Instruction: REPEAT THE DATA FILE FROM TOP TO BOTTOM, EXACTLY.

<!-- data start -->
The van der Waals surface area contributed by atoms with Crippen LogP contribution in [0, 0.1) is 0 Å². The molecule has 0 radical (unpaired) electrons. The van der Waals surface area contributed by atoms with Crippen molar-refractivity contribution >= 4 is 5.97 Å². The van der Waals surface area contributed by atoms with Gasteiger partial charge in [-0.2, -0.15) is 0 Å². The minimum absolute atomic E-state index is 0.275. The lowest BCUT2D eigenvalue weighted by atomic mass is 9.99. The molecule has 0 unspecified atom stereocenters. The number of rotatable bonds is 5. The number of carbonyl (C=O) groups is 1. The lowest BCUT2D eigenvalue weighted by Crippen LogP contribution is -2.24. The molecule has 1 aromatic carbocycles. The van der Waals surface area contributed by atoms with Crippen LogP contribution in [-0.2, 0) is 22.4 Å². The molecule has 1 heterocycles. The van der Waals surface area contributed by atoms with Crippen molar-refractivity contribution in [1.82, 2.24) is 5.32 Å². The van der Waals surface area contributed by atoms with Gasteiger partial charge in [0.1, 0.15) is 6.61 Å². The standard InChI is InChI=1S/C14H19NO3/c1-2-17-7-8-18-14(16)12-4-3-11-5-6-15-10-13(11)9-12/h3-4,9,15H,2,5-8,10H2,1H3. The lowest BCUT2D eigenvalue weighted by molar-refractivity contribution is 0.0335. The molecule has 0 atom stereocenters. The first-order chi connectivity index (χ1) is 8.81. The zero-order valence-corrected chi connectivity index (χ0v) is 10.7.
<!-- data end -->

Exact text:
The van der Waals surface area contributed by atoms with Crippen LogP contribution in [0, 0.1) is 0 Å². The molecule has 0 radical (unpaired) electrons. The van der Waals surface area contributed by atoms with Crippen molar-refractivity contribution >= 4 is 5.97 Å². The van der Waals surface area contributed by atoms with Gasteiger partial charge in [-0.2, -0.15) is 0 Å². The minimum absolute atomic E-state index is 0.275. The lowest BCUT2D eigenvalue weighted by atomic mass is 9.99. The molecule has 0 unspecified atom stereocenters. The number of rotatable bonds is 5. The number of carbonyl (C=O) groups is 1. The lowest BCUT2D eigenvalue weighted by Crippen LogP contribution is -2.24. The molecule has 1 aromatic carbocycles. The van der Waals surface area contributed by atoms with Crippen LogP contribution in [-0.2, 0) is 22.4 Å². The molecule has 1 heterocycles. The van der Waals surface area contributed by atoms with Crippen molar-refractivity contribution in [1.82, 2.24) is 5.32 Å². The van der Waals surface area contributed by atoms with Gasteiger partial charge in [0.1, 0.15) is 6.61 Å². The standard InChI is InChI=1S/C14H19NO3/c1-2-17-7-8-18-14(16)12-4-3-11-5-6-15-10-13(11)9-12/h3-4,9,15H,2,5-8,10H2,1H3. The lowest BCUT2D eigenvalue weighted by molar-refractivity contribution is 0.0335. The molecule has 0 atom stereocenters. The first-order chi connectivity index (χ1) is 8.81. The zero-order valence-corrected chi connectivity index (χ0v) is 10.7.